I had so much fun on the second part of the course. I loved every second off it and I worked as hard as I could the whole time. I caught up with a few people who’d gotten away from me on the climb and managed to stay in touch with them as we got back on the dirt roads and climbed up the nasty pinch. Then the head wind hit, of course, but I was blasting along the smooth clay road. A group tucked in behind me, which amused me greatly. I’ve never been going fast enough at the end of a race to be drafted before. Luckily for me they were kind enough to return the favour and as we hit the climb back up to the paddocks near the start my legs felt great and I powered up the hill dropping both the chick and the guy who were with me. I was shocked but pleased. Up ahead I could see a woman in blue and I wanted to catch her very badly.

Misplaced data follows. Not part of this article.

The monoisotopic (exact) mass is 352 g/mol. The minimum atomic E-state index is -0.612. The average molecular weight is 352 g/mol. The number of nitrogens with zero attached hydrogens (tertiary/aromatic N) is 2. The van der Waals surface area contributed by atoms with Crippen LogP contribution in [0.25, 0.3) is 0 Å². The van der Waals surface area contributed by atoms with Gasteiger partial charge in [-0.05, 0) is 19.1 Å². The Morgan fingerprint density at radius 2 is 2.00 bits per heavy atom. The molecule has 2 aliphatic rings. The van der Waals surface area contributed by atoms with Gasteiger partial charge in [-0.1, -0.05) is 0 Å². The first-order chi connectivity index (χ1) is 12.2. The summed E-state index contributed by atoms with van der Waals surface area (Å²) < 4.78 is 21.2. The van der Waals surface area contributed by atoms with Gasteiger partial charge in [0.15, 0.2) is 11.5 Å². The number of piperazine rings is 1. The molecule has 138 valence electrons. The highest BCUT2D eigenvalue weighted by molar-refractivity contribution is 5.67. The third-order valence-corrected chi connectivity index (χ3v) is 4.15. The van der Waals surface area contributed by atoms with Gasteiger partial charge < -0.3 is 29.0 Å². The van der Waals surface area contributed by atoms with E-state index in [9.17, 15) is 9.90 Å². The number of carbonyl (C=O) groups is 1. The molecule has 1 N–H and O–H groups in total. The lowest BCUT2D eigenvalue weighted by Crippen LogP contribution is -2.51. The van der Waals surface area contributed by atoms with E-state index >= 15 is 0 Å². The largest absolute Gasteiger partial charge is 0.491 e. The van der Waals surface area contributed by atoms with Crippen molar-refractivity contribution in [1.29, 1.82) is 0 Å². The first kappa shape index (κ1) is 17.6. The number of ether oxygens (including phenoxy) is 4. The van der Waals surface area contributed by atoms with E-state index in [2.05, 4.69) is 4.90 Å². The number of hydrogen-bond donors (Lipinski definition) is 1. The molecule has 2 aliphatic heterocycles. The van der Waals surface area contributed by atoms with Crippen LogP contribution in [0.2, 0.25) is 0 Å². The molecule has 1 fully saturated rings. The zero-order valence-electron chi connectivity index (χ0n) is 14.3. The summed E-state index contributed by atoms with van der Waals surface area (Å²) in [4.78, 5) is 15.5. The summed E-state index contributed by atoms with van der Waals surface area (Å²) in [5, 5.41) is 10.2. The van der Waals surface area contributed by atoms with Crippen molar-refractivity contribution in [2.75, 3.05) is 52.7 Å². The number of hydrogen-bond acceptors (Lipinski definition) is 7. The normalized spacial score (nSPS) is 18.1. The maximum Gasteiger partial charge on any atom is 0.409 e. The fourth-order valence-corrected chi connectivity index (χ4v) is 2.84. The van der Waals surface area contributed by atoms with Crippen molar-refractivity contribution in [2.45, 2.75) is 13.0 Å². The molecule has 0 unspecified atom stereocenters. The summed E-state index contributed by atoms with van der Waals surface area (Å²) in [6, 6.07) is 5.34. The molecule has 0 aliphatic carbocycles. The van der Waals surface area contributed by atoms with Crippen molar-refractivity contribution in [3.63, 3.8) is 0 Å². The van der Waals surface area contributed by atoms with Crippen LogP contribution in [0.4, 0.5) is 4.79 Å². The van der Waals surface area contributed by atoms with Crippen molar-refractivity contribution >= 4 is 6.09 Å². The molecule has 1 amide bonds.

Down the paddock I went, in my big ring, pedalling my lungs out. She was still riding really strongly and was also speeding down the paddock. Slowly but surely I reeled her in and popped out onto the gravel road slightly ahead of her. Then I pedalled with everything I had. I flew up the wee incline on the seal and pounded down the road, through the intersection at 50kph and then down to the entrance to the domain. I smashed it into the grass shoot and collapsed over my bars at the end as the man with the wire cutters removed my timing chip. I was dizzy and my legs felt like jelly, probably a sour lime flavour. I stumbled through the various tents and collapsed on the ground, completely wasted and stoked. I’d finished in 1:50:19, 9 minutes faster than the last time I did this race. I was 9th in Intermediate women and I cursed my olderness, as if I was still a sprightly 34 year old I would have been 3rd in Open Women with that time. Still I was faster than 50% of the field and more than 50% of the intermediate woman and I am so happy with that. It was a great day for me and reminded me why I love racing so much. It’s not about winning for me, I’m unlikely to ever win a race, it’s about beating myself year after year. The only person I want to be better than is me in the past and racing lets me measure if I’m able to do that. One more race to go before I take a month off the bikes and try and heal my injuries completely. 2.5 laps of Living Springs for our club champs, it’s going to hurt me a lot, but I’ll enjoy every minute of it.